Emotional Spring Cleaning
Affirming core principles through Kabala.
The last few years have been very hard on me. I am amazed at the extent of my marginalization as a person with a dis-ability, and as an activist who dares to speak up for Palestinian human rights. The nexus of the two has had an enormous impact on my life. Almost every time I leave my home I am exposed humiliating and even dangerous situations. I have had to limit my contact with the outside world. Pwds (people with dis-abilities) don’t have a ghetto to fall back into (except the gulag of healthcare facilities and skid row.) We can’t gain comfort in the exclusivity of our exclusion. We make due in the world of those who may some day join us in this marginalized identity, by illness or accident, (serving as a deadly reminder of their own vulnerability). Andy and I are building a space where I, where we can work, where people can gather, where we can hope to develop a community based on values other than moral relativism, cronyism, opportunism and greed; though it’s hard to go against the grain of the pervading culture. Fueled by the motion picture industry, this is a tit for tat (and a tit and ass) city, and it filters down into almost every relationship. “What can you do for me?”
This year has been especially devastating for me. Even limiting my interactions to my own home– an amazing compound that includes supportive neighbors, a small urban farm, a work studio, a gathering place to build connections, I am still constantly hit with messages of marginalization, usually in emails attacking my body politic, defending privilege, making excuses for exclusive events that don’t consider the input or inclusion of pwds as important, essential or valuable.
For middle class activists who have only minimally suffered the ravages of capitalism (if capitalism isn’t a boot on your throat, it’s all theory) there is great impatience. Friends think I should be “over” this. Since it isn’t “over”, since the blacklisting and the ridicule and exclusion continues, this demand demonstrates their own intolerance, their own need to see oppression as something that happens somewhere else to someone else, not someone like them. Their activism is more about assuaging their guilt in measured bursts that don’t challenge their privilege, than about a real battle of life and death. It shows their own inability to understand that for many people, life is a series of events for which there may be little or no escape. Tragedy isn’t the occasional experience, it IS the experience. Their activism is based on charity, not solidarity. They fear and reject seeing any connection to their own lives, the lives they attempt to defend. In my case, and it isn’t just my case, tragedy has revolved around loss of my job due to dis-crimination, the poverty and isolation of single parenthood, the marginalization of my own illness while raising a child with a serious condition, the brutality of the health insurance and “care” system, the social service industry, the educational establishment, lack of services, lack of respect for single mothers, discrimination against my gay, Jewish Mexican son, political marginalization, dis-ability discrimination,death threats, vandalism, sabotage etc. etc. etc. This isn’t a reality one simply snaps out of. I can’t just show up at a dinner party or a social or even a political event and discuss these matters as if they were happening to someone else, far away. I can’t avoid bleeding on fine linen. For me, the death spiral of the capitalist system isn’t theory, and it isn’t temporary.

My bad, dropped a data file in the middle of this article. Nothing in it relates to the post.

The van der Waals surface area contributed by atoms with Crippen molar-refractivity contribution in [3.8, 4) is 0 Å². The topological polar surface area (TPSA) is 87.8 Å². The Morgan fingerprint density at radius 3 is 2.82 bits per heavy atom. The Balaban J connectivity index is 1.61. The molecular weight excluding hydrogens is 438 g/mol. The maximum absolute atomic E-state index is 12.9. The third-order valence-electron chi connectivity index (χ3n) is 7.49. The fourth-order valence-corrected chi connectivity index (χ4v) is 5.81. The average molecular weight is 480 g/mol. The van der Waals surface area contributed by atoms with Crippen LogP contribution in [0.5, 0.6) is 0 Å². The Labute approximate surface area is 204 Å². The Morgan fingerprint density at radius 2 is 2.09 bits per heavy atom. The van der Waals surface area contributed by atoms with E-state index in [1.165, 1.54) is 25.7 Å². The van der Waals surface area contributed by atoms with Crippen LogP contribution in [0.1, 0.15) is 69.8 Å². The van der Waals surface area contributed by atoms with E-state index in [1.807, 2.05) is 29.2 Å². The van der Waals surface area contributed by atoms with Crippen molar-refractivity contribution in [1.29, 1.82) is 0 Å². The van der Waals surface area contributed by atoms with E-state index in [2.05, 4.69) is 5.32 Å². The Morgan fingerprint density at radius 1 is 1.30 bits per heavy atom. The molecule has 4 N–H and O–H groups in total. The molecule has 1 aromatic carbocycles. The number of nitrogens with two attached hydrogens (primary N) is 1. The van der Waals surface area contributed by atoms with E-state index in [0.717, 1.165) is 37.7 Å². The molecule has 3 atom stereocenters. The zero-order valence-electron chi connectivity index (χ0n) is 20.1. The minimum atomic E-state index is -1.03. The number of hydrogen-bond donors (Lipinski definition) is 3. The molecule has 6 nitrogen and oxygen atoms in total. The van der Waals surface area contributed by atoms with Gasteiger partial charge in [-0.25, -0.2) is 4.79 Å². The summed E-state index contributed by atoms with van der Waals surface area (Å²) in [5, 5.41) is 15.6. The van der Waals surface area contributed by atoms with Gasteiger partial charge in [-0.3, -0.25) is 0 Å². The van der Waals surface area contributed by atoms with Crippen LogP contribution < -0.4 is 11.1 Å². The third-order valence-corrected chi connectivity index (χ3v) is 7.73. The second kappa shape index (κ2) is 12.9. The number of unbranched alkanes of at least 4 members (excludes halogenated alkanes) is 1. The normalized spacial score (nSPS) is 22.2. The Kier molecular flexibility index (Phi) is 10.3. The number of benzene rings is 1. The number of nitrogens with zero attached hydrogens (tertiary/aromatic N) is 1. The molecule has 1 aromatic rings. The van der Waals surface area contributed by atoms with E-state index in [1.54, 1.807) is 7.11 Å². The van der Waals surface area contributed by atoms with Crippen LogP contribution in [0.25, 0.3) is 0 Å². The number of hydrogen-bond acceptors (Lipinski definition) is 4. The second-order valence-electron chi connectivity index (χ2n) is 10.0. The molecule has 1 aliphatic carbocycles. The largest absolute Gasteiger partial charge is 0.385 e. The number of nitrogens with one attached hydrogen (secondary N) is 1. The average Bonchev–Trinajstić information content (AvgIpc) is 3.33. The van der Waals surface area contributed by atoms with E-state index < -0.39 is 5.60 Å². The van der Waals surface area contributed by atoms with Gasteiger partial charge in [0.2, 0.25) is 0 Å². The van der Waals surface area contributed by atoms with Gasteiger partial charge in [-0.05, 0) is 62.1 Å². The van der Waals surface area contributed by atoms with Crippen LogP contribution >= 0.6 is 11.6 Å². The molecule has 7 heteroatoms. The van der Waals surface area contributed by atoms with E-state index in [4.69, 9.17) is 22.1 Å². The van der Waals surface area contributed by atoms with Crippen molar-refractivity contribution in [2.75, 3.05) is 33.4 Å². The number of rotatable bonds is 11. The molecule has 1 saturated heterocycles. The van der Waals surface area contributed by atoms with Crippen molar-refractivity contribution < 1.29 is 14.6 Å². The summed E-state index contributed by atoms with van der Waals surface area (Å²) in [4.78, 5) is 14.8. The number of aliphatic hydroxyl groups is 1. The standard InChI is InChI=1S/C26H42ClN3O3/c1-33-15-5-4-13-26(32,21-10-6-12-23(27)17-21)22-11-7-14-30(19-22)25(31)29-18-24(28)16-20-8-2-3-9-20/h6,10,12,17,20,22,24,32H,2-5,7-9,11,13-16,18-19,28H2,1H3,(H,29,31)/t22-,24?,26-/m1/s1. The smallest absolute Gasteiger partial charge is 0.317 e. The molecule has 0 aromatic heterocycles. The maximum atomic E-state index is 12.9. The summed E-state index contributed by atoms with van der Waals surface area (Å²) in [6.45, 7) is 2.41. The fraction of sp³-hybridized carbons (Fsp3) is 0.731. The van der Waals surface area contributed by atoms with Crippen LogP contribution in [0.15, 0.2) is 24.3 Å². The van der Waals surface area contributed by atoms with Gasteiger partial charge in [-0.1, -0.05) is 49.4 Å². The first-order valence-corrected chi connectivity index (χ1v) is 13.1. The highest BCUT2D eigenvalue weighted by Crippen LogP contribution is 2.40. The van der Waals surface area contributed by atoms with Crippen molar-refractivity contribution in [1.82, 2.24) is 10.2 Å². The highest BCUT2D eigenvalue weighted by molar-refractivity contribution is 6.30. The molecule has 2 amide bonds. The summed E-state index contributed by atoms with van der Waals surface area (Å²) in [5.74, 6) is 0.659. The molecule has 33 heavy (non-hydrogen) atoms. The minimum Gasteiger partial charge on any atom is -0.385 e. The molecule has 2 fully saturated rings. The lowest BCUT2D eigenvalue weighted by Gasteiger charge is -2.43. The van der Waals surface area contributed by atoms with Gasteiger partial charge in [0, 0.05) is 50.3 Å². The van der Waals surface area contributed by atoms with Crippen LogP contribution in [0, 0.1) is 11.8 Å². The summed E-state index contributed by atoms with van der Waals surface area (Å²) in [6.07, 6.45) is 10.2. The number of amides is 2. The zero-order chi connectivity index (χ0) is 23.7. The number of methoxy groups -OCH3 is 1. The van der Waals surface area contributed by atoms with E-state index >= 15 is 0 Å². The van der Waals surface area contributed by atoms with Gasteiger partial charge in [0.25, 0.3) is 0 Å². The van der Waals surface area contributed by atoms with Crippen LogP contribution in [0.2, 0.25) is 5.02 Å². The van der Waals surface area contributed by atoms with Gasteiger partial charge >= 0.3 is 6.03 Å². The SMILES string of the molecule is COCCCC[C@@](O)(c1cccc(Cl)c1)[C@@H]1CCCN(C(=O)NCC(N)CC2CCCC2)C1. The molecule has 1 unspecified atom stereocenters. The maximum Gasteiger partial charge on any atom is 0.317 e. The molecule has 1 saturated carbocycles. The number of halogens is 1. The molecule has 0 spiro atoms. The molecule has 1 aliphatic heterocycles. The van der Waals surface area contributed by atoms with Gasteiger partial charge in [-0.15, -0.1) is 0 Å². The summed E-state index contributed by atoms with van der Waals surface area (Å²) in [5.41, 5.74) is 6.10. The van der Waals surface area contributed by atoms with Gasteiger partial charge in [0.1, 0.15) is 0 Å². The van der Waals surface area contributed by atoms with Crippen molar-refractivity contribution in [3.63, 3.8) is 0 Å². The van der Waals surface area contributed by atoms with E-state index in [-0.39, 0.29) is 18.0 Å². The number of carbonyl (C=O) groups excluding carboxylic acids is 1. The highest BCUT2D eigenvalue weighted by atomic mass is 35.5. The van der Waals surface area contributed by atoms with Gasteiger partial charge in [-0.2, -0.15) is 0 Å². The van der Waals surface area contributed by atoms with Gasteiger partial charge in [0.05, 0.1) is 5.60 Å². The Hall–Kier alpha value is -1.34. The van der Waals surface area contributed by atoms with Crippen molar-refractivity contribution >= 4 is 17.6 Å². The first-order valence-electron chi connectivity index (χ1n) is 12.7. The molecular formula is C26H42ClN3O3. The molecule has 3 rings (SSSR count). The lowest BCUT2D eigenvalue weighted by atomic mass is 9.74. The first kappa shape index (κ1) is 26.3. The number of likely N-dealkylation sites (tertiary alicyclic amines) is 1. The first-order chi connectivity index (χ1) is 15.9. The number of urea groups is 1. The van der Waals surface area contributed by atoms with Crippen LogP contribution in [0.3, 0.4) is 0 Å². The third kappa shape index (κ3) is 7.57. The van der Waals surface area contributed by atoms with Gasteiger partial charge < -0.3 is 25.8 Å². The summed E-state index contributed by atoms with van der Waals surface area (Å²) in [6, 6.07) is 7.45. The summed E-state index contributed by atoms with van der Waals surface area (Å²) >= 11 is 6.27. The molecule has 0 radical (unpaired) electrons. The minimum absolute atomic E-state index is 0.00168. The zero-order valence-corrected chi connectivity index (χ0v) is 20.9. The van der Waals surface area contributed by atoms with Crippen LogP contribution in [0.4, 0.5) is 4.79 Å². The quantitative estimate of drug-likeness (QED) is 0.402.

I find myself in the grip of a profound depression, afraid for the end of the world, the incredible loss of life of those who are expendable to a brutal machine that needs our labor and our minds less and less. Somedays I wish I could stop breathing. My grief is very deep. I have an intractable hopelessness. AND MOST OF ALL, I AM TIRED OF PLATITUDES. Telling people to “think positive” when they are under attack and in the midst of a terrible reality is actually a very cruel and negative act. Though it is much easier than actually bearing witness, listening, and taking appropriate action.
Today I woke up, bathing in despair, thinking, “something has got to give.” Somewhere in all of this, there has to be some salvation. I hope that I can at least break from my own complicity in the attacks against me and rise up from under my own self doubt, hatred and demoralization.
Counting the Omer
Starting on the second day of Passover, it is tradition and enter into a 49 day period of study of the principles of Kabala. *1 Keter-“Crown” 2 Chochmah-“Wisdom”3 Binah-“Understanding”4 Chesed-“Kindness” 5Gevurah-“Severity” 6 Tiferet-“Beauty” (Secondary emotions:) 7 Netzach-“Victory” 8 Hod-“Splendor” 9 Yesod-“Foundation” (Vessel to bring action:) 10 Malchut-“Kingship”
So here I am, at a point where I am personally, politically and spiritually mandated to do exactly what is simultaneously indicated by the Hebrew calendar. I appreciate such sinchronicity. It is rare in my life.
Of course, there remains my own rebelliousness. Study of Kabala is forbidden to those under the age of 44, and I started studying Kabala when I was 40. It is also not traditional for women to study Kabala. But unlike many of the Mosaic laws I have broken, I don’t think this one is a capital crime, so there is that!!! (The religious enforcers may put down their stones at least on this account.)
A few years ago I underwent a deep study of Kabala. Using my own drawings and writings as meditations, I published those writings and drawings on this blog. Feel free to join me and meditate with me on these principles. I am very lost. very very lost. Help me find my way back to something resembling wholeness.
Day one: loving kindness in loving kindness: